Role of the bile acid membrane receptor TGR5 in macrophages and metabolism

Activation of the bile acid responsive G protein-coupled receptor TGR5 improves metabolic homeostasis via induction of energy expenditure and release of glucagon-like peptide-1 (GLP-1). The goal of my PhD work was to explore the role of macrophage TGR5 with respect to inflammation and to evaluate its impact on chronic low-grade inflammatory and metabolic disorders, such as atherosclerosis and insulin resistance. In the first part of this work, we have focused on the role of TGR5 in the progression of atherosclerotic lesions. I showed that activation of TGR5 in macrophages by 6"-ethyl-23(S)-methyl-cholic acid (S-EMCA, INT-777), a semi-synthetic bile acid, inhibits pro-inflammatory responses via a cAMP-NF-!# pathway. Furthermore, INT-777 treatment of chimeric Ldlr knockout mice that were transplanted with bone marrow from either Tgr5 wild-type or Tgr5 knockout mice, revealed that TGR5 in leukocytes largely contribute to the protective effects on atherosclerotic lesion formation. In the second part of this work, I have determined the function of TGR5 in macrophage polarization and evaluated the relative contribution of macrophage TGR5 in the onset of diet-induced insulin resistance. I demonstrated that deficiency of TGR5 results in exacerbated insulin resistance in diet-induced obesity (DIO) mice with severe impairment of insulin responsiveness in adipose tissue. This was associated with an increase in M1 macrophages and a reduction of M2 macrophages in adipose tissue of Tgr5 knockout mice. In line with this, TGR5 activation by INT-777 in DIO mice increased M2 macrophages, attenuated adipose tissue inflammation and improved insulin resistance. Taken together, the research that is described in this thesis reveals a significant immune modulatory function of TGR5, which has a major impact on the prevention of atherosclerosis and insulin resistance in mouse models. Future studies in humans will be required to underscore the importance of TGR5 as a potential target to counteract the chronic low-grade inflammation that goes hand-in hand with many disorders of the metabolic syndrome.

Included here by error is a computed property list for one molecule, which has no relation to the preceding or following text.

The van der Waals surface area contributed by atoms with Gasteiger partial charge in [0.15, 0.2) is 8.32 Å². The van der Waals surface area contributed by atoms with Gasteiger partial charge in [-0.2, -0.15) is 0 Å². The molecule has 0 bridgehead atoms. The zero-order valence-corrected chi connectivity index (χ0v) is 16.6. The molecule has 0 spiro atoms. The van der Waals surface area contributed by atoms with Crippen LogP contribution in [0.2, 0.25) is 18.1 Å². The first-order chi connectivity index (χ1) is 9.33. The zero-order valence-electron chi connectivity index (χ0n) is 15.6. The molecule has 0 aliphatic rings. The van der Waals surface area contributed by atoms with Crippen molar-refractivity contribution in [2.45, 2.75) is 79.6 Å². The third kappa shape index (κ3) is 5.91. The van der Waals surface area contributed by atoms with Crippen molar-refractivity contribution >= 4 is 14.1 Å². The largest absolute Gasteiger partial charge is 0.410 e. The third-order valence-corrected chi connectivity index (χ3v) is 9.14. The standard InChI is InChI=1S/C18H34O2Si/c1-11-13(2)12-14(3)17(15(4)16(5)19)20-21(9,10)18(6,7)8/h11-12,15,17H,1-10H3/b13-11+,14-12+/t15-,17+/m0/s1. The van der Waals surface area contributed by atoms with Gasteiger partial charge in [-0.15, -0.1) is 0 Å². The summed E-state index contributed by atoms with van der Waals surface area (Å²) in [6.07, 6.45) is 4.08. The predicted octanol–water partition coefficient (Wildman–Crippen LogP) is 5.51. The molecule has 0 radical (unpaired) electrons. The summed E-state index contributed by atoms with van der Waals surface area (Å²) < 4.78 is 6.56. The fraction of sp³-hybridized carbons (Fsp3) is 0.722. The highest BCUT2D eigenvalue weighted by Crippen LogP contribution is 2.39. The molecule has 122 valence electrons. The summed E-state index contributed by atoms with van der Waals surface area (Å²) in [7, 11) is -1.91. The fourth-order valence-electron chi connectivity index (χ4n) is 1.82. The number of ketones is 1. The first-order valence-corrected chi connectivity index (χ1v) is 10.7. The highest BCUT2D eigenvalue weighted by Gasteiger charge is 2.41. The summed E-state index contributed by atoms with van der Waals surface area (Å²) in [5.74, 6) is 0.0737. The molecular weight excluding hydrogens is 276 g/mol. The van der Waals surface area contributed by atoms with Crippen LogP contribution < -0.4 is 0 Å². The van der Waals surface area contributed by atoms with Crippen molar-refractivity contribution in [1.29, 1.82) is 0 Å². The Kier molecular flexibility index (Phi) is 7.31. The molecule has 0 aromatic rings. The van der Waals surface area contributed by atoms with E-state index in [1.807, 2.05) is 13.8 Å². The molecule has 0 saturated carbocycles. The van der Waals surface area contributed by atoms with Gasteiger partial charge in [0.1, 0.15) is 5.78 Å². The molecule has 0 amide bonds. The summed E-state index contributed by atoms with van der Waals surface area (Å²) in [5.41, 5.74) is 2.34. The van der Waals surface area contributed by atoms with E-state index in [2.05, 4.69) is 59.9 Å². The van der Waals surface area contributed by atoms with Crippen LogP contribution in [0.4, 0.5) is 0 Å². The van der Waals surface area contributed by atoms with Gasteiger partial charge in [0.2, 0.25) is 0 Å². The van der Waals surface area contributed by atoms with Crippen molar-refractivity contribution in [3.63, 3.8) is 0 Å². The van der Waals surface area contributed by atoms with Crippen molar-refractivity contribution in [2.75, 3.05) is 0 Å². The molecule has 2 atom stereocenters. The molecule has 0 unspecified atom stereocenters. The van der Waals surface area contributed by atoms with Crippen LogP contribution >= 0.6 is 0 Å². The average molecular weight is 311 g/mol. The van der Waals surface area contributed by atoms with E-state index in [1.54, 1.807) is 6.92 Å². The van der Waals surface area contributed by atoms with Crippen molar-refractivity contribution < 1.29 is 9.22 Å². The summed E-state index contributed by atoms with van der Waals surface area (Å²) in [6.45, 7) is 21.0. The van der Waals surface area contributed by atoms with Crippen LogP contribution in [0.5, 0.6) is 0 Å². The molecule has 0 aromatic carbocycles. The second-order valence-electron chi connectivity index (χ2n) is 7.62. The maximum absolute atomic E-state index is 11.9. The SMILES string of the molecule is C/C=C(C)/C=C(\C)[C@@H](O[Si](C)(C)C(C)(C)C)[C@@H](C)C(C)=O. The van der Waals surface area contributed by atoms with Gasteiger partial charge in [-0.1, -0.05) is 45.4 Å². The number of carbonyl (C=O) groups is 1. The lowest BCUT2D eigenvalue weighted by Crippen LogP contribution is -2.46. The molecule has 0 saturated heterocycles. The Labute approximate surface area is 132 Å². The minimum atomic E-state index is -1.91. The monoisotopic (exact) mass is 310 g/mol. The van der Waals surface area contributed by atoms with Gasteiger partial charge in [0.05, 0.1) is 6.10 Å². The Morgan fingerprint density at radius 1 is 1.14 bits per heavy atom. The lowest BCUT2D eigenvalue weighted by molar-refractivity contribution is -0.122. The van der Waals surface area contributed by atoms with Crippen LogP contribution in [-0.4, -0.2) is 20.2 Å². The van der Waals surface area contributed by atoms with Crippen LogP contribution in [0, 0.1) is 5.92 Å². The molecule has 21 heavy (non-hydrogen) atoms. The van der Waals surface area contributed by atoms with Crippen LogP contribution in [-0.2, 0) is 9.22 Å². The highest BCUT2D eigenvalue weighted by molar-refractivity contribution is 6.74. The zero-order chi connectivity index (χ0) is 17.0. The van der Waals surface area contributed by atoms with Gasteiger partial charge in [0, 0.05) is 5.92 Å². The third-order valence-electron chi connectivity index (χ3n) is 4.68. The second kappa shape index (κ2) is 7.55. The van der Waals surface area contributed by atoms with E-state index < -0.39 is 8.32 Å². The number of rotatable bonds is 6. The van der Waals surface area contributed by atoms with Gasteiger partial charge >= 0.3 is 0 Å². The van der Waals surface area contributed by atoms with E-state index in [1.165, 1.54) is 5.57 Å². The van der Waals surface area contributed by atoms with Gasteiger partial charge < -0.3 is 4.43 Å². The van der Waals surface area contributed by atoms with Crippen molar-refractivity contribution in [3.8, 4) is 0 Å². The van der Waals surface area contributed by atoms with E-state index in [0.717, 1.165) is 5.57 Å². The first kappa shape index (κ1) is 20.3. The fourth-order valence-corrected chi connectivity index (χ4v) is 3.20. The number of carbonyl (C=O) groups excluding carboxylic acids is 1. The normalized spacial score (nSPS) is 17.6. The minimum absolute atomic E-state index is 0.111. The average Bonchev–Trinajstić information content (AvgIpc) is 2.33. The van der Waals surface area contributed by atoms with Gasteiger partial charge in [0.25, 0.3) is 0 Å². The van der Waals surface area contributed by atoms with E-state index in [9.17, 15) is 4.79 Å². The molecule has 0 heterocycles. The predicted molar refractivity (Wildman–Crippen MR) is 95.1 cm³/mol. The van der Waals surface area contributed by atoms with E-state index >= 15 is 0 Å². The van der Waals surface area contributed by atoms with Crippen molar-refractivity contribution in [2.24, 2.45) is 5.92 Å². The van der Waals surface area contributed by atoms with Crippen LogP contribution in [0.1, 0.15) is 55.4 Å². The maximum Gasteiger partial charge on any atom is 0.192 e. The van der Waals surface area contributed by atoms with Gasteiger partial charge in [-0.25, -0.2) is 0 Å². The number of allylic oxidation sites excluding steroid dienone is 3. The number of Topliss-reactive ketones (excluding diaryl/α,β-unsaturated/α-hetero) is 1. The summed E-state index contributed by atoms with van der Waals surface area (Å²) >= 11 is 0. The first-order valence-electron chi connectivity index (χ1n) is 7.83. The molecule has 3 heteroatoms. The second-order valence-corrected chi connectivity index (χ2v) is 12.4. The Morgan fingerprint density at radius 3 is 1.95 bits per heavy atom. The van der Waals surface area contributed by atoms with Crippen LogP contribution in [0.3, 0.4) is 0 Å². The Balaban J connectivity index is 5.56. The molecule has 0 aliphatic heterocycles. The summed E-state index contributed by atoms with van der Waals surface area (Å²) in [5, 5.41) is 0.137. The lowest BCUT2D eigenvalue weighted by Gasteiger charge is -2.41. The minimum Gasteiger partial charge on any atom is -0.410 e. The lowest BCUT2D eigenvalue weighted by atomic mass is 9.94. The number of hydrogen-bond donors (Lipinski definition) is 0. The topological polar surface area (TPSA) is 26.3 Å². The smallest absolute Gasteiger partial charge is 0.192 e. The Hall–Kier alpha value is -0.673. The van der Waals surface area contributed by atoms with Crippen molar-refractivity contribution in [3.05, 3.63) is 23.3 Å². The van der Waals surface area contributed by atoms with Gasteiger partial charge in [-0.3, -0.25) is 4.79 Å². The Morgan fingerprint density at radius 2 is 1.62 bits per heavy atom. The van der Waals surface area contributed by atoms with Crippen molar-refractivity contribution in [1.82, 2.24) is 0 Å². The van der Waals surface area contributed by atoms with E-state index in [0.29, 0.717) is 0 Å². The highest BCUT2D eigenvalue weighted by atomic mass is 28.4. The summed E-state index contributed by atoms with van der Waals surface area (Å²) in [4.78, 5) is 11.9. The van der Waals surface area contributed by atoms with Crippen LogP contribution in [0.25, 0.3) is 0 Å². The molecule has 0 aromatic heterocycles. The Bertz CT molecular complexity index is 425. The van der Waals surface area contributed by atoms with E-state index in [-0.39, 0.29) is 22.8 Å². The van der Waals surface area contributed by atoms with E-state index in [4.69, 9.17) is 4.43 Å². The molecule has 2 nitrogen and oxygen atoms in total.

Advisor(s):
Auwerx, Johan
Schoonjans, Kristina
Year:
2013
Publisher:
Lausanne, EPFL
Keywords:
Other identifiers:
urn: urn:nbn:ch:bel-epfl-thesis5609-3
Laboratories:


Note: The status of this file is: EPFL only


 Record created 2013-05-07, last modified 2020-05-12

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